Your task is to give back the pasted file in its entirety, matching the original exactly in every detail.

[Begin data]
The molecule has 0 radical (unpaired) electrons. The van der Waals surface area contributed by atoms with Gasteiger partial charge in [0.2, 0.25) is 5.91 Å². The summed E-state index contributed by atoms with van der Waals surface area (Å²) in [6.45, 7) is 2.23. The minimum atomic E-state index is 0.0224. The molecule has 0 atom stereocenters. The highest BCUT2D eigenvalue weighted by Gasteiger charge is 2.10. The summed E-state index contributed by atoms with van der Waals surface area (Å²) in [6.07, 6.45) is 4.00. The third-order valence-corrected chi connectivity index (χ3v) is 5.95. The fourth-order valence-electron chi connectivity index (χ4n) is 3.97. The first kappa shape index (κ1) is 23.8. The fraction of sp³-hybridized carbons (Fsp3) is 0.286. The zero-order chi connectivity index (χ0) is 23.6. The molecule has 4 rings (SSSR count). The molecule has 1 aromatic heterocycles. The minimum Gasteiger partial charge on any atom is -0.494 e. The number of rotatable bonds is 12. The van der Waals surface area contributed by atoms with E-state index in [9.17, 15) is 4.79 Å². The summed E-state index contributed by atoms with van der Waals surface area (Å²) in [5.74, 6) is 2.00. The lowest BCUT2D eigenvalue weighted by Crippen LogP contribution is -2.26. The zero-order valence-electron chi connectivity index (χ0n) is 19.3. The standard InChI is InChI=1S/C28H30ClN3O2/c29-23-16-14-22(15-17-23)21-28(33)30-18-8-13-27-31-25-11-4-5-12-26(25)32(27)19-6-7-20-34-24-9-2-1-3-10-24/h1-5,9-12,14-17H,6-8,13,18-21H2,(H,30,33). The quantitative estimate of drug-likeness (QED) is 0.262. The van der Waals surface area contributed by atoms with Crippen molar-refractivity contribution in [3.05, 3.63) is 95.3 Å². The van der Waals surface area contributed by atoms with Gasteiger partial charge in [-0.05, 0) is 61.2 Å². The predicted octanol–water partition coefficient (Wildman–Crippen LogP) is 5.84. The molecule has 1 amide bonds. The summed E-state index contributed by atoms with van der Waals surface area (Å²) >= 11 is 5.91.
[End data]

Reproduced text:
The molecule has 0 radical (unpaired) electrons. The van der Waals surface area contributed by atoms with Gasteiger partial charge in [0.2, 0.25) is 5.91 Å². The summed E-state index contributed by atoms with van der Waals surface area (Å²) in [6.45, 7) is 2.23. The minimum atomic E-state index is 0.0224. The molecule has 0 atom stereocenters. The highest BCUT2D eigenvalue weighted by Gasteiger charge is 2.10. The summed E-state index contributed by atoms with van der Waals surface area (Å²) in [6.07, 6.45) is 4.00. The third-order valence-corrected chi connectivity index (χ3v) is 5.95. The fourth-order valence-electron chi connectivity index (χ4n) is 3.97. The first kappa shape index (κ1) is 23.8. The fraction of sp³-hybridized carbons (Fsp3) is 0.286. The zero-order chi connectivity index (χ0) is 23.6. The molecule has 4 rings (SSSR count). The molecule has 1 aromatic heterocycles. The minimum Gasteiger partial charge on any atom is -0.494 e. The number of rotatable bonds is 12. The van der Waals surface area contributed by atoms with E-state index in [9.17, 15) is 4.79 Å². The summed E-state index contributed by atoms with van der Waals surface area (Å²) in [5.74, 6) is 2.00. The lowest BCUT2D eigenvalue weighted by Crippen LogP contribution is -2.26. The zero-order valence-electron chi connectivity index (χ0n) is 19.3. The standard InChI is InChI=1S/C28H30ClN3O2/c29-23-16-14-22(15-17-23)21-28(33)30-18-8-13-27-31-25-11-4-5-12-26(25)32(27)19-6-7-20-34-24-9-2-1-3-10-24/h1-5,9-12,14-17H,6-8,13,18-21H2,(H,30,33). The quantitative estimate of drug-likeness (QED) is 0.262. The van der Waals surface area contributed by atoms with Crippen molar-refractivity contribution in [3.05, 3.63) is 95.3 Å². The van der Waals surface area contributed by atoms with Gasteiger partial charge in [-0.05, 0) is 61.2 Å². The predicted octanol–water partition coefficient (Wildman–Crippen LogP) is 5.84. The molecule has 1 amide bonds. The summed E-state index contributed by atoms with van der Waals surface area (Å²) >= 11 is 5.91.